Week five and another image done. This time I went back in time and attempted a recreation of those crazy light effects I used to do in Photoshop back in 2006-2009. The main reason I wanted to do this was because I found out that with the new version of Photoshop we can now apply multiple layer styles, like multiple gradients, shadows, and inner shadows. That is something I always wanted to have and it's finally here. It saves so much time and also adds so much more power to one of my favorite features in Photoshop.
I’ve been using Photoshop for a long time, I think it’s the best tool for manipulating images and creating all sorts of effects. Besides that there are people that can make magic with Photoshop, like I posted before on the 10 Photoshop Masters’ article.
Although I really like the Adobe’s main product, I have seen a lot of articles about GIMP, that stands for GNU Image Manipulation Program, and people creating amazing effects using this tool. So I decided to give it a try.
I have to say, it’s possible to achieve very good results using GIMP. There are great variety of Filters, some of those I wish Photoshop had. However the interface is not that friendly. It lacks a lot of features like organizing layers in folders, the layer styles and running native on Mac OS X, if you compare to Photoshop.
But I don’t want to compare or review software here, I just want to show my first creation using GIMP and how I did that. The idea for the image was inspired by the new Mario Galaxy game.
1- Open a New Document, I used 1440x900.
2 - Create a Gradient: Set the shape to radial, and choose black for the background and any color for the foreground.
3 - Adding some smoke: add a new layer, set the foreground to white and go to Filters>Render>Clouds>Solid Noise. Set the layer mode to Overlay 44%.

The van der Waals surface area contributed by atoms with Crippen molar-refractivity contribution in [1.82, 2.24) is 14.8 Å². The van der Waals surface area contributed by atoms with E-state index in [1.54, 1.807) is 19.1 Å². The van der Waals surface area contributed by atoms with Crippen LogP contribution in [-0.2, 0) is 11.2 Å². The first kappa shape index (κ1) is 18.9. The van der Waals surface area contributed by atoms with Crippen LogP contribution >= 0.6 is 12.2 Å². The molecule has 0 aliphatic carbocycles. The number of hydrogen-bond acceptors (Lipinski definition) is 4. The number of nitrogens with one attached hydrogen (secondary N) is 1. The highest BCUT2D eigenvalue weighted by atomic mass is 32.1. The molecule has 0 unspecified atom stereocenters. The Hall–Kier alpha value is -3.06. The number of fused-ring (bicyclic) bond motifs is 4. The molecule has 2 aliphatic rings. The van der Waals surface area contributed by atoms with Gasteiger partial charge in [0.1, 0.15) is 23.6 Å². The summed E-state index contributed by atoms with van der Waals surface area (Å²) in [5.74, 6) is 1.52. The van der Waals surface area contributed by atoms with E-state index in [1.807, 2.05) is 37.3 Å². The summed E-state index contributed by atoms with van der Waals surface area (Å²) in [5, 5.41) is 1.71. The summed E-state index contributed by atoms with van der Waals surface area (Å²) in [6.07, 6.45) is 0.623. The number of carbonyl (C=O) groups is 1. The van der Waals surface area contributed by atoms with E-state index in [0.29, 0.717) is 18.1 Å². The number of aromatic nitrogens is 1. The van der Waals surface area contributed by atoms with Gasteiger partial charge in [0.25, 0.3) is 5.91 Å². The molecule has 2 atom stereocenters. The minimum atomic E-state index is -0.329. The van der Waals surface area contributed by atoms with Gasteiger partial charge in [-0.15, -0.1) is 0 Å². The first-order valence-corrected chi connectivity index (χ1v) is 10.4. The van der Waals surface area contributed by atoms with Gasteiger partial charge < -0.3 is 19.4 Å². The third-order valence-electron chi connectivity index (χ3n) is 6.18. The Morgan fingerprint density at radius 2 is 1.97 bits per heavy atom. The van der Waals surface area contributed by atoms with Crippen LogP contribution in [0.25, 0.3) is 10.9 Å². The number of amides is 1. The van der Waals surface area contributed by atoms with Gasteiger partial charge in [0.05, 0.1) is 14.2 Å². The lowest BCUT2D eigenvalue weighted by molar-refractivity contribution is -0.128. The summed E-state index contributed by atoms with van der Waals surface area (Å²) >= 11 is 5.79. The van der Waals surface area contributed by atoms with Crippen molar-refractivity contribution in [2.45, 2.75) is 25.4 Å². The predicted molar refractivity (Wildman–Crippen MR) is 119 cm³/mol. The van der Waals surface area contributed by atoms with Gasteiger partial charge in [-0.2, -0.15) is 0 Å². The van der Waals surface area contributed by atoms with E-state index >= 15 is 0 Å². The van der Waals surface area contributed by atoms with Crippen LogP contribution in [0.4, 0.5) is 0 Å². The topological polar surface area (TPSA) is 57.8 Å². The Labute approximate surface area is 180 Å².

Set randomize, 1 to detail, and X and Y size to 16.
4 - Creating the Beam of light: Create a new layer, choose the Create and edit paths tool (B) and draw a triangle to be the beam of light. After that create a selection clicking on the button to create selection from the path. Fill the selection using the Fill tool (shift+B) with a blue color.
6 - Create 2 copies of the Beam of light layer, and apply the Gausian Blur to them. Set Overlay to the layer that is in the back, and Dodge to the others. This will produce the lighting effect.
7 - Creating the sparks: Add a new layer. Using the Paing fuzzy brush strokes (P) to create the sparks like the picture bellow and apply Dodge to the layer mode.
8 - Add colors to the sparks: Using Filters>Colors>Colorify to change the color of the sparks.
Tip: Duplicate the layers and add a little blur to create that glowing effect.
9 - Creating the light circle: Create a new layer, go to Filters>Light Effects>GFlare, choose hidden_planet in the selector tab. Try some different setting values or like the ones I used. Set the layer mode to Dodge.
11 - Resize the Layer to add the perspective.
12 - Some dust: Duplicate the light circle layer and add a Filters>Blur>Motion Blur. Type linear, and angle 90. The layer Mode is Dodge again.
13 - The Supernova: Add a new layer, fill it with black, go to Filters>Light Effects>Supernova. Again, try different values and choose the ones you like or follow the image bellow. After that apply Screen to the layer mode.
14 - More depth: In a new layer, use the Gradient but this time with a blue foreground and black background, create a radial gradient from the top left corner to the bottom right. Set the layer mode to Screen with 65%.
15 - Add some noise: Add a noise Filters>Noise>Hurl to the first layer, the background gradient of the image.
16 - The Final Result:
If you want to create the stars, like in the Final Result image, just follow the photoshop tutorial about how to create the Leopard Starburst effect in Photoshop. It's exactly the same in GIMP.